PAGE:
The EU takes note with great interest of these interlinked initiatives, which build upon the momentum created by the Agenda, and looks forward to engage in further dialogue with UNHCR on these issues.
The importance of progress towards better burden- and responsibility sharing was prominently reflected in the debate at the Executive Committee 2002. Convention Plus is one element of this. In December, at the European Council meeting in Copenhagen, the EU Presidency will focus further on this issue in a EU context.
The development of effective systems of refugee registration and documentation are core processes to improve the quality and impact of protection and assistance. In the Global Consultation Process, the necessity of an effective registration system, including biometric features, was confirmed, and it has been reflected in the Agenda for Protection. The EU is pleased to note – as indicated by the High Commissioner at the recent Executive Committee – that priority will be given to the establishment of such a system.
Refugee protection is not limited to the enforcement of rights and obligations. It also extends to the ability of refugees to lead a meaningful and dignified life while in exile and to make a positive contribution to their host country and their country of origin if they are eventually able to return home. In this context enhanced self-reliance is a key word.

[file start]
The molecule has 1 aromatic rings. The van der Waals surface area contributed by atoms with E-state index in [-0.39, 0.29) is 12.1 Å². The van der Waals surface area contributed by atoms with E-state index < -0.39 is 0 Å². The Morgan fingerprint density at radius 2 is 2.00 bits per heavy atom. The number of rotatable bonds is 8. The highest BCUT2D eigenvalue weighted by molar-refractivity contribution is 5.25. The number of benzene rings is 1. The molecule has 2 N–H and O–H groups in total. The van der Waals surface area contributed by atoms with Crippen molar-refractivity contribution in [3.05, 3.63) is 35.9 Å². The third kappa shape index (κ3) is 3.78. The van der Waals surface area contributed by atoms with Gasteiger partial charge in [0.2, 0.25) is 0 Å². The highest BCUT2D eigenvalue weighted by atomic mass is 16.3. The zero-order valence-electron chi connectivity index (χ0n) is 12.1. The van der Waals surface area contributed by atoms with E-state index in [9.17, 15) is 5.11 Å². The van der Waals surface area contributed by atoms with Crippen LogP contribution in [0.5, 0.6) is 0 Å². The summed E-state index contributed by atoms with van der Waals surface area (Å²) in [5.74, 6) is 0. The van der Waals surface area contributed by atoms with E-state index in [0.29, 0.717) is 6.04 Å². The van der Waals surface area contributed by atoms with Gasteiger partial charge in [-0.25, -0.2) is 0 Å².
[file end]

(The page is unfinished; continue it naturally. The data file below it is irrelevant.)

The European Union welcomes the efforts of the High Commissioner to ensure that more is done to achieve sustainable solutions. This implies an increased emphasis on transitional needs in post-conflict and protracted refugee situations.
In particular, more should be done to secure the sustainability of return and reintegration of refugees in their home areas. The large-scale refugee return to Afghanistan is an important success story, but also a major challenge. To ensure sustainable reintegration and to facilitate further return it is now necessary to step up activities in the area of rehabilitation and reconstruction.
Also, we should strengthen and support integration of refugees in their host communities, while recognising the contribution of the strategic use of resettlement in providing durable solutions for a limited number of cases.
At the same time, we have to address root causes more vigorously. Without conflict prevention, conflict resolution, peace building and confidence building the international community will be continuously faced with protracted refugee situations. Solutions to refugee crises often lie in a comprehensive approach to conflict situations, including regional approaches.